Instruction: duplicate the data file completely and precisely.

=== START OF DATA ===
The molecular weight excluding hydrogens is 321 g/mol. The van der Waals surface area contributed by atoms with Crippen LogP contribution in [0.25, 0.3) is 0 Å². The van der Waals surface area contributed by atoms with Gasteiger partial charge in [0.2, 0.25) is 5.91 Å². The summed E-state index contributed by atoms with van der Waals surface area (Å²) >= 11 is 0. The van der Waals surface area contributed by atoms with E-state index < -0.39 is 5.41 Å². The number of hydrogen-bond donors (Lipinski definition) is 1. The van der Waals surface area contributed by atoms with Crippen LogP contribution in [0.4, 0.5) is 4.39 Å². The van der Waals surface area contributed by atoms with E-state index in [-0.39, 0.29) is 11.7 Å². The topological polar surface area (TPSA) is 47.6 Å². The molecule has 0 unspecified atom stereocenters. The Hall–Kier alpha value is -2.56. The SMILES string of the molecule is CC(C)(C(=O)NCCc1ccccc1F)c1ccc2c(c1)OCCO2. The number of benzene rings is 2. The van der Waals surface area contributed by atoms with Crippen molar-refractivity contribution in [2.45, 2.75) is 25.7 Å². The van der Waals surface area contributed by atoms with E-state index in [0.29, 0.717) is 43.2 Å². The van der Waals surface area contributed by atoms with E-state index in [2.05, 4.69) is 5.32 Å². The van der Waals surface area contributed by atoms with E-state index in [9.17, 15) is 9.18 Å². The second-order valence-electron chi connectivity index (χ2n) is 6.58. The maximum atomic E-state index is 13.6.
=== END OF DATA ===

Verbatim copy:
The molecular weight excluding hydrogens is 321 g/mol. The van der Waals surface area contributed by atoms with Crippen LogP contribution in [0.25, 0.3) is 0 Å². The van der Waals surface area contributed by atoms with Gasteiger partial charge in [0.2, 0.25) is 5.91 Å². The summed E-state index contributed by atoms with van der Waals surface area (Å²) >= 11 is 0. The van der Waals surface area contributed by atoms with E-state index < -0.39 is 5.41 Å². The number of hydrogen-bond donors (Lipinski definition) is 1. The van der Waals surface area contributed by atoms with Crippen LogP contribution in [0.4, 0.5) is 4.39 Å². The van der Waals surface area contributed by atoms with E-state index in [-0.39, 0.29) is 11.7 Å². The topological polar surface area (TPSA) is 47.6 Å². The molecule has 0 unspecified atom stereocenters. The Hall–Kier alpha value is -2.56. The SMILES string of the molecule is CC(C)(C(=O)NCCc1ccccc1F)c1ccc2c(c1)OCCO2. The number of benzene rings is 2. The van der Waals surface area contributed by atoms with Crippen molar-refractivity contribution in [2.45, 2.75) is 25.7 Å². The van der Waals surface area contributed by atoms with E-state index in [0.29, 0.717) is 43.2 Å². The van der Waals surface area contributed by atoms with E-state index in [2.05, 4.69) is 5.32 Å². The van der Waals surface area contributed by atoms with E-state index in [9.17, 15) is 9.18 Å². The second-order valence-electron chi connectivity index (χ2n) is 6.58. The maximum atomic E-state index is 13.6.